Leopold and Loeb and Ted and Alice
28 October 2002 | by meeblySee all my reviews

All the elements are there: Two privileged teens with a latent homosexual relationship commit murder for the thrill of it, and to see if they can outsmart the law. That's L&L, as told in "Compulsion", "Rope", "Swoon" and who knows what else. Add in an angst-ridden investigator (could still be "Rope"), make her a small-town detective with a sordid past that she's trying to escape, and throw in her green partner, with whom she has an uneasy, sometimes sexual relationship, and give their relationship some heavy-handed subtext as well. Any cliches jumping out at you yet? All it needs is for the boys to have neglectful parents and for the detectives to have a commander who wants them off the case and, oh, wait, we've got that, too!

People tell me I'm too critical of today's movies. I say filmgoers aren't critical enough. I still love movies, even some Hollywood output, but I really hate it when I can watch a movie and, without even thinking much about it, recite the "high concept" pitch that the writers or producers or whoever made to the studio exec. This is the tenth movie I've seen in 2002 that's been that easy, and the message it sends is that no one in Hollywood is even bother to THINK anymore, much less be creative. And Barbet Schroeder, God bless him, was at one time a genuinely creative director, turning "Reversal of Fortune" from a bland rehash of a story, to which everyone knew the ending, that had flooded the media a few years prior, into a compelling character study by making it just that. "Murder by Numbers", on the other hand, is a by-the-numbers character study with even its subtext having been co-opted from countless films noirs and 60s and 70s psychological drama/mysteries like "Peeping Tom" and "Klute".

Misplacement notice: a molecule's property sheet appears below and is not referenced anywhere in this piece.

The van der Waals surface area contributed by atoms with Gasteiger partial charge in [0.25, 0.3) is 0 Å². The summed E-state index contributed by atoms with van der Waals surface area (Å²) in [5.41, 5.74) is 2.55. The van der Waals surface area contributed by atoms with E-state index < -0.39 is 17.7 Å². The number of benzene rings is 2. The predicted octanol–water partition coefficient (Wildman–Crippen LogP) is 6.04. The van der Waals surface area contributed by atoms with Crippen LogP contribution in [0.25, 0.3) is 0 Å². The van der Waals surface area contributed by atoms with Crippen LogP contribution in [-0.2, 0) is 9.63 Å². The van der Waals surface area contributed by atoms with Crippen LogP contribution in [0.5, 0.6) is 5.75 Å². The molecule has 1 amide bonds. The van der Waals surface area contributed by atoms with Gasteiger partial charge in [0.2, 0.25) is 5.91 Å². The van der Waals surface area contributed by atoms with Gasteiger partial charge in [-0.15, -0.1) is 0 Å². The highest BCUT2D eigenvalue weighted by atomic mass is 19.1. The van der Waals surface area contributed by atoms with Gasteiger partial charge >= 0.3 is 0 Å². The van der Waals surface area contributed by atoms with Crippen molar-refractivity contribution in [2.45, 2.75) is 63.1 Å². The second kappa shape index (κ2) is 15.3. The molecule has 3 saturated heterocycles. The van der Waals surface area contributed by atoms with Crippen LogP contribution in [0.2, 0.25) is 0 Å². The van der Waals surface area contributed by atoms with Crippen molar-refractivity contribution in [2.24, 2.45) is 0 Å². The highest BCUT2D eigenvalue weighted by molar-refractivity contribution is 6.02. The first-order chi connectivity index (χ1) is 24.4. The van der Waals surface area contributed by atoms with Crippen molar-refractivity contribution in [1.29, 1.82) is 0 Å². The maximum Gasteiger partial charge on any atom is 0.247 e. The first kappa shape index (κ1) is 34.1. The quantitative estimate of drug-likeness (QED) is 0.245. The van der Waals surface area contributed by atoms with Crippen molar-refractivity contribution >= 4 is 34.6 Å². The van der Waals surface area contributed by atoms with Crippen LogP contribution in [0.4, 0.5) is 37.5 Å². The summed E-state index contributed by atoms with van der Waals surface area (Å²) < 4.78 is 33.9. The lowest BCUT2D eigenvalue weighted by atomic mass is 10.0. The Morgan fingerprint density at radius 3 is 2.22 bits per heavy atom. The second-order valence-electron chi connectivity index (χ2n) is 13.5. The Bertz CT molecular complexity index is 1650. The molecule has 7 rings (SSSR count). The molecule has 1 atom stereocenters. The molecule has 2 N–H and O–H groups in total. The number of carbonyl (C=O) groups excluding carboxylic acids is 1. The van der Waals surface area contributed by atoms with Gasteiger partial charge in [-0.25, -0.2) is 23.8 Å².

Even Sandy as a cop was much more convincing as her typecast "lovable klutz makes good" character in "Miss Congeniality". She still shows promise as a dramatic actress, but she hasn't realized it yet. The teens are appropriately intense, but despite all the claims the film makes, they're really not that bright, and experienced homicide cops would definitely be smarter than they are here. In this way, the film even manages to co-opt from 80s and 90s teen farces.

Basically, there's nothing new here. And if the celluloid flophouses want four times as much as they did 20 years ago for me to sit my ass in their chairs, they better be prepared to offer more than a rehash of the same stuff I watched back then.


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Details

Country:

USA

Language:

English

Release Date:

19 April 2002 (USA) See more »

Also Known As:

Murd3r 8y Num8ers See more »

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Box Office

Budget:

$50,000,000 (estimated)

Opening Weekend USA:

$9,307,394, 21 April 2002

Gross USA:

$31,945,749

Cumulative Worldwide Gross:

$56,714,147
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Company Credits

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Technical Specs

Runtime:

Sound Mix:

DTS | Dolby Digital | SDDS

Color:

Color (Technicolor)

Aspect Ratio:

1.85 : 1